From our sponsors:
May 27, 2016
Doors 8 p.m., Show 9 p.m. | $18 ADV, $20 Doors | 21+ (All Ages Balcony)
1300 SE Stark St,Portland, OR 97214
In July of 2005, the rock band Titus Andronicus made their first live appearance, performing for a few friends in an unfinished basement. The ensuing decade would see nearly 800 shows, 18 members, and the release of three full-length albums and 14 7-inches, as the group rose from their obscure beginnings in the tri-state DIY scene to the heights of international “indie stardom,” only to (nearly?) throw it all away in a vicious cycle of depression and decadence. The culmination of that ten-year journey is The Most Lamentable Tragedy.
The Most Lamentable Tragedy [hereafter TMLT] is the fourth studio album by Titus Andronicus [hereafter +@] and the band’s debut for Merge Records. A rock opera in five acts, it will see release on the 28th of July 2015 as a digital download, double CD, and triple vinyl LP. “[In July 2005] I turned 20 years old—I started the band and closed the door on my teenage years,” says singer/songwriter Patrick Stickles, “and on July 28th this year, I’m turning 30. Putting out this record is my way of closing the door on my twenties—sharing what I have learned, sorrowing what I learned too late.”
TMLT was produced by frequent collaborator Kevin McMahon and +@ lead guitarist Adam Reich. The core band is rounded out by the long-standing rhythm section of Eric Harm (drums) and Julian Veronesi (bass) plus hotshot rookie guitarist Jonah Maurer. Joining the lads throughout are veteran pianist Elio DeLuca and luminous Canadian violinist Owen Pallett, beside a colorful cast of special guests representing some of the New York scene’s most exciting bands (The So So Glos, Baked, Bad Credit No Credit, Lost Boy?, etc.).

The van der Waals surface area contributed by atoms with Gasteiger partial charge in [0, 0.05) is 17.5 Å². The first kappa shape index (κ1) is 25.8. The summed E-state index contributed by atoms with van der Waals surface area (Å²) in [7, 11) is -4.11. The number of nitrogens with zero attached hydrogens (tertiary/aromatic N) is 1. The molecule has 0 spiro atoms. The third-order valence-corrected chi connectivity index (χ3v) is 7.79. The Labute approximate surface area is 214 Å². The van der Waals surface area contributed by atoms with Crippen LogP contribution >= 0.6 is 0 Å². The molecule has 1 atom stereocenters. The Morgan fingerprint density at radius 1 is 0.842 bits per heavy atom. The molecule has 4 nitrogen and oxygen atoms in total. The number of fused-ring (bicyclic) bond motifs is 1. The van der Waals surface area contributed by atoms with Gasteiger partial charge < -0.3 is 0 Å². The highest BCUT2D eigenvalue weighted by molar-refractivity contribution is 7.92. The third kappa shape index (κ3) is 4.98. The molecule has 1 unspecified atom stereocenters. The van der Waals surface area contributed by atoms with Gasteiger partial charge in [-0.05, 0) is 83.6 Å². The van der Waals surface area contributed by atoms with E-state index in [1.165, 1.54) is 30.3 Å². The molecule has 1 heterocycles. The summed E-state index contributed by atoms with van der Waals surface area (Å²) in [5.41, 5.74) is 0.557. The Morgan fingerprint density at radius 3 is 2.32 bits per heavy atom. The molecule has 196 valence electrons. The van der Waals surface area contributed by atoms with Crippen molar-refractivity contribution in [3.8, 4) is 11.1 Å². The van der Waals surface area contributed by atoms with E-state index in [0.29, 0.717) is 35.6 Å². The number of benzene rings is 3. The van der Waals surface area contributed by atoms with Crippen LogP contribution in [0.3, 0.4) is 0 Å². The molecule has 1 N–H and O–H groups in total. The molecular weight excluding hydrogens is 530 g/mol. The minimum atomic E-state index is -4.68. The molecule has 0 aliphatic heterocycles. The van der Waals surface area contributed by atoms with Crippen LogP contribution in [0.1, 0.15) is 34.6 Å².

The central narrative of TMLT (“a work of fiction,” Stickles says, looking away) concerns an unnamed protagonist whom we meet in the depths of his decrepit despair. Following an encounter with his own doppelgänger (an enigmatic stranger, identical in appearance though opposite in disposition), long held secrets are revealed, sending our protagonist on a transformative odyssey, through past lives and new loves, to the shocking revelation that the very thing that sustains him may be the very thing to destroy him.
Hardly the rambling mess its 29 tracks and 93:44 runtime might suggest, TMLT is a miracle of structural integrity and symmetry. The complete sequence of five “acts” will present a cohesive vision the likes of which few rock groups would have the self-esteem (let alone the chops) to even consider attempting, while the division of these acts, and the special care taken to give each its own sonic and thematic identity, will grant the listener the ability to ration or binge according to their pleasure. Across these five acts, we watch the passage of four seasons—the desolate desperation of winter melts away under the warm hope of approaching spring, just as the sticky fumes of the big city summer dissipate when autumn brings its comforting colors, and with them, the knowledge that they will fade, that all will fall and decay.
La Sera is the project of Katy Goodman (Vivian Girls, All Saints Day) and Todd Wisenbaker (Ryan Adams’ 1989). The band currently resides in Los Angeles, CA.